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Titanium knives represent a higher-end alternative to classic knives. They are lightweight and can resist corrosion, but they will also last for ages. Whether it comes to a folding knife, a hunting knife, or a top-notch chef knife, titanium will certainly make the difference. But then, nothing is perfect; titanium knives are no exception either.
Titanium knives may come with prolific blades, but they cannot get the type of edge tempered steel brings in. In other words, just like other materials, titanium can go dull after too many uses. Most sharpeners are designed for other metals. However, it can be done and the results could be astonishing.
Is it worth going with titanium?
Titanium has both pros and cons. It can be soaked in saltwater for years and it will not show any signs of corrosion. Hence divers prefer them. It is also lightweight, so it makes an excellent choice for hunters and fishermen. Titanium is harder too. Hence chances are slim to ding or dent during use or storage.
Most manufacturers advertise their titanium knives to be maintenance-free. Some knives feature a full tang design, which provides an even more solid feel. They are not magnetic and even if you get titanium alloy, it will have tiny amounts of iron, which is alright.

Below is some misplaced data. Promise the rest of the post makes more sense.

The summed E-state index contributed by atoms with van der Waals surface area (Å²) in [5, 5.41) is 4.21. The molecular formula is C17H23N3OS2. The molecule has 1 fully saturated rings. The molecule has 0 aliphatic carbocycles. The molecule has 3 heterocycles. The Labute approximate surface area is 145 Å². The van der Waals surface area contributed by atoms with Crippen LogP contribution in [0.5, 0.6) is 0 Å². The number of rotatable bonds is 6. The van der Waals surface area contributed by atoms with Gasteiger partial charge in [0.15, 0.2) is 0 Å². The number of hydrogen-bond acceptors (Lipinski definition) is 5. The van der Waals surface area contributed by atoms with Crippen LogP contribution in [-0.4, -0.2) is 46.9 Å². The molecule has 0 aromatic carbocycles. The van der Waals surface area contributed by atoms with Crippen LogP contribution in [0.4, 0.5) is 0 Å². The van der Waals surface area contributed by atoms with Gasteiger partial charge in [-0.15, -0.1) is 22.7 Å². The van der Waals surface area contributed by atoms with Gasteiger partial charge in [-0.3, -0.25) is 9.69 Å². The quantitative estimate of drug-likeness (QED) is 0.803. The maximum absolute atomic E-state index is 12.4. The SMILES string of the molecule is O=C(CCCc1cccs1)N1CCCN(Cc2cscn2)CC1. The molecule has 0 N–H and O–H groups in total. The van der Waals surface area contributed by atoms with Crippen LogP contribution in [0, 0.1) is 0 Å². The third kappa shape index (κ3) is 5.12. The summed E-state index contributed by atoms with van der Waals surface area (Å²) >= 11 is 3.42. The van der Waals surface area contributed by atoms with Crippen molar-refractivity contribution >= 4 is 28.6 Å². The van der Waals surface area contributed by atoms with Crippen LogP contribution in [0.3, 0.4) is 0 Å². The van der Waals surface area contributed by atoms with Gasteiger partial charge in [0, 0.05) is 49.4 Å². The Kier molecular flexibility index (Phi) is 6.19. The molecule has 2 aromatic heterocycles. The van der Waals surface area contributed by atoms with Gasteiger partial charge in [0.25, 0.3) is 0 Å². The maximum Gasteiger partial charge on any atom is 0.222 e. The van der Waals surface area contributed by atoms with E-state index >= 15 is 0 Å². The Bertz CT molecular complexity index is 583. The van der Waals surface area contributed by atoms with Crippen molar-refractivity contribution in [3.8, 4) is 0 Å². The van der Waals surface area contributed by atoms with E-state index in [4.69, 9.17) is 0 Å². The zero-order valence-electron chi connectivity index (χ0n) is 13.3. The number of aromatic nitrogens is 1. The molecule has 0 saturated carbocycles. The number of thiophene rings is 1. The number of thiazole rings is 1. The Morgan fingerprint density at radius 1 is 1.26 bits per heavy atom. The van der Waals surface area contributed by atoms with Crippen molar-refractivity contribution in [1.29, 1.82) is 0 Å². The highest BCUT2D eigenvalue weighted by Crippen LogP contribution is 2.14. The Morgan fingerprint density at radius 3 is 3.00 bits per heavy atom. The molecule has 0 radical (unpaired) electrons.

They do have a few drawbacks as well. First, they are expensive. Although it is harder, it is more brittle than steel. Titanium knives don’t hold a sharp edge for a long time and require frequent sharpening, unlike steel knives.
Using a classic sharpener for titanium knives could damage the blade. You will also be surprised to realize that the blade may not necessarily recover its edge and sharpness.
Problems associated with sharpening titanium blades
Titanium blades are certainly an upgrade to classic knives, but it depends on what you need such a knife for, as well as how you plan to look after it. Maintenance is insignificant – almost none at all. However, sharpening could be an issue after a while. There are loads of options out there – home-based options like scissors, ceramics, whetstones, and various other stones. While they may work, they have serious downsides.
Titanium blades are likely to gum up stones. As a direct consequence, the stone may end up with swarf. You will no longer be able to use it to sharpen other knives in the future, as chances are you will damage them. Scissors could be quite dangerous and primitive – just like ceramics.